Decoding OSRA… New Series

 In Congress, FMC, International Shipping, ocean freight, ocean shipping

Approaching a year after the bipartisan Ocean Shipping Reform Act of 2022 (OSRA) was signed into law, we’ve only barely begun to see its impact. It’s been loftily described as crucial and the most extensive maritime reform legislation in decades. Indeed, it is the biggest reform of Title 46 of U.S. Code – Shipping. Indeed, OSRA casts a wide net over the ocean shipping sector of international shipping, and needs unpacking.

International shipping news story after news story – whether about carriers and their alliances, detention and demurrage fees, or shippers filing complaints with the Federal Maritime Commission (FMC) – refers to OSRA. But there seems to be disagreement about exactly what OSRA does, and there’s definitely conflict over whether it will ultimately be good or bad for the international shipping industry.

shipping containers

Sometimes, there’s debate over things like the power OSRA grants to the FMC. It appears that will become a prominent part of the fight OOCL has with the bankrupt Bed, Bath & Beyond, which filed a complaint with the FMC against the carrier for tens of millions of dollars.

Unfortunately, there’s a great deal of confusion over OSRA right now. What exactly does it do? What are its implications? It’s not surprising shippers and industry stakeholders have questions or arguments over the law changes brought on by OSRA. There is quite a bit to the legislation: 18 sections to wade through that have to be cross referenced with Title 46 and Title 49.

It could be years before we see whether the bill will accomplish its goals, like that of improving maritime shipping for the U.S. and growing the country’s exports, or if it will be detrimental to the economy, making the pivotal shipping industry more expensive because of increased regulation.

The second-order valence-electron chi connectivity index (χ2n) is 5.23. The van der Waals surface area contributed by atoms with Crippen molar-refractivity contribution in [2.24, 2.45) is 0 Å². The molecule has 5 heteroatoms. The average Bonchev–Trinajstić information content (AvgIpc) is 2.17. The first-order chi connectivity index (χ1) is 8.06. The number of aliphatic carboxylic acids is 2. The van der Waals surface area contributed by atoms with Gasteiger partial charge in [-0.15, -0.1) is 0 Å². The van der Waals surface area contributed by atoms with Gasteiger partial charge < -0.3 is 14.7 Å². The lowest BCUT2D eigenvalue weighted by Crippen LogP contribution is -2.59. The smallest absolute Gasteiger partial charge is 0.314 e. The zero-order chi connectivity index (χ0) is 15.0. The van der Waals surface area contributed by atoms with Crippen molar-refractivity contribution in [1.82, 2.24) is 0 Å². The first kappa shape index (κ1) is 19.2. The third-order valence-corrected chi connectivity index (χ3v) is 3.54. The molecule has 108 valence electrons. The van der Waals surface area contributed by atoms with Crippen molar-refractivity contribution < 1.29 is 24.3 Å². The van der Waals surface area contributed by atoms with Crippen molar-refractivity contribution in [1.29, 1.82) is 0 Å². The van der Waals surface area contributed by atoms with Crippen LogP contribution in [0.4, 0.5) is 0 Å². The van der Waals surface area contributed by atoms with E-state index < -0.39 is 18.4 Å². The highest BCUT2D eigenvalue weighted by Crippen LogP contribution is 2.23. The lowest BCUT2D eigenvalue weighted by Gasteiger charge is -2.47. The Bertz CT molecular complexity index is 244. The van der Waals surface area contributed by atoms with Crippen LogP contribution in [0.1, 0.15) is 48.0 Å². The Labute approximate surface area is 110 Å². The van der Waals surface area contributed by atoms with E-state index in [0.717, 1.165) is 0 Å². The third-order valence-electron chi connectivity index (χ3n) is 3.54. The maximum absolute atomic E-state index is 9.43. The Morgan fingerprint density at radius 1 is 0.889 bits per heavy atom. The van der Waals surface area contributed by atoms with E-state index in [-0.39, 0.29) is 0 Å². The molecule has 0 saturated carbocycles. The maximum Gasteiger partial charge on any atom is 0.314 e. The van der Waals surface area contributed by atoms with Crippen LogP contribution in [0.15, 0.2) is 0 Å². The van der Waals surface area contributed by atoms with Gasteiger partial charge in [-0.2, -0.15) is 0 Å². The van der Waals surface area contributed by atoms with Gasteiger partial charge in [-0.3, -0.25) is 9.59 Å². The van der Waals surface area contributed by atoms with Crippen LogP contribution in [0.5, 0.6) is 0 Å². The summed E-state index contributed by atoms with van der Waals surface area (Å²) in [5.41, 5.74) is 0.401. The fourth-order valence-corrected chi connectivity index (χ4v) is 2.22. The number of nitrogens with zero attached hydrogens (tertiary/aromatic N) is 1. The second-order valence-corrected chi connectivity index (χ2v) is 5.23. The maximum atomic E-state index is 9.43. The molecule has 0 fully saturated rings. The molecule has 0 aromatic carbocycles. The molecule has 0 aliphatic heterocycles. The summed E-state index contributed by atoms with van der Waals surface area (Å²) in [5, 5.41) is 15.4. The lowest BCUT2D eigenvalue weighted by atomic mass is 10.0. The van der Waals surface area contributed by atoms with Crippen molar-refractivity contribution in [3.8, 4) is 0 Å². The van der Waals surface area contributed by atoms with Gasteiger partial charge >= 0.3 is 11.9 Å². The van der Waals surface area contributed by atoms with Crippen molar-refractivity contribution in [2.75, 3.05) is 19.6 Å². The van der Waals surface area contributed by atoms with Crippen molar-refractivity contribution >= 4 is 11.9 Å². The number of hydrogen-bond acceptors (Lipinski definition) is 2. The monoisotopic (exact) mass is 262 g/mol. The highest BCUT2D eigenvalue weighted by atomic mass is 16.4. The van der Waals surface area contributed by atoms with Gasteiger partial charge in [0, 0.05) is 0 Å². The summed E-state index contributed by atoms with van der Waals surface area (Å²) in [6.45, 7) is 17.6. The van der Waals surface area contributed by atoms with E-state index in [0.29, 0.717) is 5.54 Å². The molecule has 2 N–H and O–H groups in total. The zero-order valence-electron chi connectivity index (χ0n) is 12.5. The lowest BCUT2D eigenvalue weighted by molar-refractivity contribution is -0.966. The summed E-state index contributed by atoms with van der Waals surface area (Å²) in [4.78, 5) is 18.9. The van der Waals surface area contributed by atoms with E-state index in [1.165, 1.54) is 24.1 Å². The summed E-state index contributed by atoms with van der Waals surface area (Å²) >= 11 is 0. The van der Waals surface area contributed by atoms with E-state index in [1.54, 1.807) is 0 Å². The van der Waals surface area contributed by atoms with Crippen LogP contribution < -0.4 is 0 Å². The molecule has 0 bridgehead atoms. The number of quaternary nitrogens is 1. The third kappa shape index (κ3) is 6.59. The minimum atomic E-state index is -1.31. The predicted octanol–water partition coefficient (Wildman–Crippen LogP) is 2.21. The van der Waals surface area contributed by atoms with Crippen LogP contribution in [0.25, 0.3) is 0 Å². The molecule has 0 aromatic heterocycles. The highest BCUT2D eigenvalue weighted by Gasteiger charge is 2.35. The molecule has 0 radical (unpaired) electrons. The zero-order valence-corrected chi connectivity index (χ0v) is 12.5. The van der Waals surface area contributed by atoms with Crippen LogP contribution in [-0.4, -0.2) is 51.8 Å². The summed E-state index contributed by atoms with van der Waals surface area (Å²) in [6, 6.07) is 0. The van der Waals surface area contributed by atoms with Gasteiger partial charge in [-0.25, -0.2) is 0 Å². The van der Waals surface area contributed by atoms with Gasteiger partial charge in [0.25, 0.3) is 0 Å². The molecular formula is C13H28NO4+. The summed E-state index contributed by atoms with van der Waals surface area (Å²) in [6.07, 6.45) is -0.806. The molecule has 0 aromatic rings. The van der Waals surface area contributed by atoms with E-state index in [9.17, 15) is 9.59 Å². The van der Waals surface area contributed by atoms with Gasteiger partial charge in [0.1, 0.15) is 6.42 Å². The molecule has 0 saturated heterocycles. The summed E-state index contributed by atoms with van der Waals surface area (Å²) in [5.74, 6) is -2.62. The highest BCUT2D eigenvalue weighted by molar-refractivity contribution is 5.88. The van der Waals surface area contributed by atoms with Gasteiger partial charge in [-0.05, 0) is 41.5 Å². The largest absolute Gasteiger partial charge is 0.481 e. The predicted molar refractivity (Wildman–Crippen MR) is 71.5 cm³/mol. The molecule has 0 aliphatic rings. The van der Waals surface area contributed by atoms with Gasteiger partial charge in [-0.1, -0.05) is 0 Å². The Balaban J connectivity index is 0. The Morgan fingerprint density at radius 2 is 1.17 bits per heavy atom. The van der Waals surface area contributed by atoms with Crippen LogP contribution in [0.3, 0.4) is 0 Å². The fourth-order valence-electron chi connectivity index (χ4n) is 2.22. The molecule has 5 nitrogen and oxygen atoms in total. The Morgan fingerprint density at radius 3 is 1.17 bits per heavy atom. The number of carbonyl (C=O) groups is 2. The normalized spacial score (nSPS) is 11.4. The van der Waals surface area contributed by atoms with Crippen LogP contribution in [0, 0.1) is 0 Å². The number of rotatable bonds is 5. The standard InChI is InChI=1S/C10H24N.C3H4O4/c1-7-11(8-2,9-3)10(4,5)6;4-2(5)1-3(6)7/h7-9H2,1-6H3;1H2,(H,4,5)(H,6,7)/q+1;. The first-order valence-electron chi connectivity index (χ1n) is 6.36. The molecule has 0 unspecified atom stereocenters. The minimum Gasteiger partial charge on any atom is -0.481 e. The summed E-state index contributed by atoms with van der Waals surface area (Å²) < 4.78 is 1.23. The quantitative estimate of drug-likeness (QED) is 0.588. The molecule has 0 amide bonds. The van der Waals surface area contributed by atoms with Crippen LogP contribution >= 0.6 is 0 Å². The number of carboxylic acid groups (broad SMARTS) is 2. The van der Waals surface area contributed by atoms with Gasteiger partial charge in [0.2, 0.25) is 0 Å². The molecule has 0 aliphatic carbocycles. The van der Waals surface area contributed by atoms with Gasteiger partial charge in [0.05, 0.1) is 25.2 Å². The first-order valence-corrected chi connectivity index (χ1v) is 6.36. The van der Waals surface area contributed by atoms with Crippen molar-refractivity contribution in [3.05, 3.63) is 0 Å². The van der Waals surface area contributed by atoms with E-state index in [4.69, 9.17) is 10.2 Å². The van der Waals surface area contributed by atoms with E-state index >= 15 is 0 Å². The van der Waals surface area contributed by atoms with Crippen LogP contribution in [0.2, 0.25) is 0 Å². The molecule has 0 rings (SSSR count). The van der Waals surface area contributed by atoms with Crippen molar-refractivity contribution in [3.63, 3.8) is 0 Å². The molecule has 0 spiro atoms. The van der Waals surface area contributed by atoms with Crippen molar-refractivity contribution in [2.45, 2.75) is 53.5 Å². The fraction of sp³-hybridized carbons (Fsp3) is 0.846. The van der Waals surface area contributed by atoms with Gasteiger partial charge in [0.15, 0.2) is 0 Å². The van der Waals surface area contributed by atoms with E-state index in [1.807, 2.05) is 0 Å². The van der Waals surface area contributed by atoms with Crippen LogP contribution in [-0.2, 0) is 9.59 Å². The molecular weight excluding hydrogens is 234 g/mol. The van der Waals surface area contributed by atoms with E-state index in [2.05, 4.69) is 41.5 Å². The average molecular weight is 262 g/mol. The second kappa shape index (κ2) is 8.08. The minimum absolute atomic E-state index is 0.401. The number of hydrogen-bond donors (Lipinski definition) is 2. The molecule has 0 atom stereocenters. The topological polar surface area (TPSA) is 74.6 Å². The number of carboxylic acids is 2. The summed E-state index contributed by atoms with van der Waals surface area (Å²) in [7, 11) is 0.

I attempted to have AI help me sort through it, analysing OSRA and cross referencing it with Title 46. What AI spat out sounded good. But as I examined it, I quickly discovered that AI got all kinds of details scrambled. If OSRA confuses the mind of a computer, what chance do us mere mortals have?

Much, much more. Despite terms like intelligence, computers don’t have actual intelligence. They simply do what they are programmed to do. Their computational skills are great, but limited by a lack of consciousness that anyone who’s watched 80’s sci-fi movies pray they’ll never develop.

Disappointed, I had to give up on AI’s ability to sift through the mess that is Congressional writing. That means, I’m going to have to sift through it. In an upcoming series, I’ll go through all the sections of OSRA, giving an overview of how the section reforms U.S. shipping law.

Before diving into the rest, I’ll go ahead and give you the overview of Section 1 right now. Don’t get too excited. I’m doing so because there’s not much to see here but also to make the point that I won’t be skipping over any sections of the legislation.

Section 1: Short Title

Like I said, there’s really not much to see here. This section establishes an official citing for the bill, which is “Ocean Shipping Reform Act of 2022.” Of course, I’m going to keep referring to it as OSRA in the upcoming series. OSRA is how most politicians and shipping industry professionals say it – sounded out rather than spelling out the letters of the acronym – when talking about the law.

Much Bigger and Better to Come…

After Section 1, things get much more complicated, as the legislators went about amending Title 46 and a bit of 49. Hopefully, we’ll be able to get a good grasp of just what our legislators have done with the shipping laws in the process. And maybe, we’ll gain insight into the possible implications, both good and bad, of the changes they’ve made.

So keep your eyes peeled for Universal Cargo’s upcoming blog series… Decoding OSRA.

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